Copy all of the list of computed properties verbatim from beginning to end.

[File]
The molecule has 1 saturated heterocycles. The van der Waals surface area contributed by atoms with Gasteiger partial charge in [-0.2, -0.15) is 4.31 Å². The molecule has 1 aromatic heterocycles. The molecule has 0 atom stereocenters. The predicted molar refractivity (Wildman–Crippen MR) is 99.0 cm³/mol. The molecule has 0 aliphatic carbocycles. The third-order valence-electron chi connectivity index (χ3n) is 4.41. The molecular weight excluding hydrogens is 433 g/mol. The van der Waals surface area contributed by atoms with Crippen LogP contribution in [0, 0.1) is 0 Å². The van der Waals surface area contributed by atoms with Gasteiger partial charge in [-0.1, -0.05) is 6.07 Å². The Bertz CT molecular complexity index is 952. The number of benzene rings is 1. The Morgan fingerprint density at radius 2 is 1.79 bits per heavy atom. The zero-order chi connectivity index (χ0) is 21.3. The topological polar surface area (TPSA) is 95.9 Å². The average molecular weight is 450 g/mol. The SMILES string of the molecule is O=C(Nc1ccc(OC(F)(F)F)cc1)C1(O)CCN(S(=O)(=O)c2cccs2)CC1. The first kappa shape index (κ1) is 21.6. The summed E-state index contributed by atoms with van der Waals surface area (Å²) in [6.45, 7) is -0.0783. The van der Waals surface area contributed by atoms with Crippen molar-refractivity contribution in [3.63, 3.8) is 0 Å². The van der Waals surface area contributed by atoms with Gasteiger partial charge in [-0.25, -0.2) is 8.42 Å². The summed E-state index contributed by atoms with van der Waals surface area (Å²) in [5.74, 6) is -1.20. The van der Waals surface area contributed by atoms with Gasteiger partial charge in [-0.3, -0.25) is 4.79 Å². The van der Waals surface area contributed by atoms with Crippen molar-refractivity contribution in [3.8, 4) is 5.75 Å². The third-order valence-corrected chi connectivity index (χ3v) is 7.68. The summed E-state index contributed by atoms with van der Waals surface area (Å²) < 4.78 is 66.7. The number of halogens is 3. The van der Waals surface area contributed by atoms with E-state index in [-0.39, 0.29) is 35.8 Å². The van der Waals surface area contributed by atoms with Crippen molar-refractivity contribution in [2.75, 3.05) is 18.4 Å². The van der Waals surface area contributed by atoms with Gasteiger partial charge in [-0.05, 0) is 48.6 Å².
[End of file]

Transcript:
The molecule has 1 saturated heterocycles. The van der Waals surface area contributed by atoms with Gasteiger partial charge in [-0.2, -0.15) is 4.31 Å². The molecule has 1 aromatic heterocycles. The molecule has 0 atom stereocenters. The predicted molar refractivity (Wildman–Crippen MR) is 99.0 cm³/mol. The molecule has 0 aliphatic carbocycles. The third-order valence-electron chi connectivity index (χ3n) is 4.41. The molecular weight excluding hydrogens is 433 g/mol. The van der Waals surface area contributed by atoms with Crippen LogP contribution in [0, 0.1) is 0 Å². The van der Waals surface area contributed by atoms with Gasteiger partial charge in [-0.1, -0.05) is 6.07 Å². The Bertz CT molecular complexity index is 952. The number of benzene rings is 1. The Morgan fingerprint density at radius 2 is 1.79 bits per heavy atom. The zero-order chi connectivity index (χ0) is 21.3. The topological polar surface area (TPSA) is 95.9 Å². The average molecular weight is 450 g/mol. The SMILES string of the molecule is O=C(Nc1ccc(OC(F)(F)F)cc1)C1(O)CCN(S(=O)(=O)c2cccs2)CC1. The first kappa shape index (κ1) is 21.6. The summed E-state index contributed by atoms with van der Waals surface area (Å²) in [6.45, 7) is -0.0783. The van der Waals surface area contributed by atoms with Crippen molar-refractivity contribution in [3.63, 3.8) is 0 Å². The van der Waals surface area contributed by atoms with Gasteiger partial charge in [-0.25, -0.2) is 8.42 Å². The summed E-state index contributed by atoms with van der Waals surface area (Å²) in [5.74, 6) is -1.20. The van der Waals surface area contributed by atoms with Gasteiger partial charge in [-0.3, -0.25) is 4.79 Å². The van der Waals surface area contributed by atoms with Crippen molar-refractivity contribution in [3.8, 4) is 5.75 Å². The third-order valence-corrected chi connectivity index (χ3v) is 7.68. The summed E-state index contributed by atoms with van der Waals surface area (Å²) < 4.78 is 66.7. The number of halogens is 3. The van der Waals surface area contributed by atoms with E-state index in [-0.39, 0.29) is 35.8 Å². The van der Waals surface area contributed by atoms with Crippen molar-refractivity contribution in [2.75, 3.05) is 18.4 Å². The van der Waals surface area contributed by atoms with Gasteiger partial charge in [-0.05, 0) is 48.6 Å².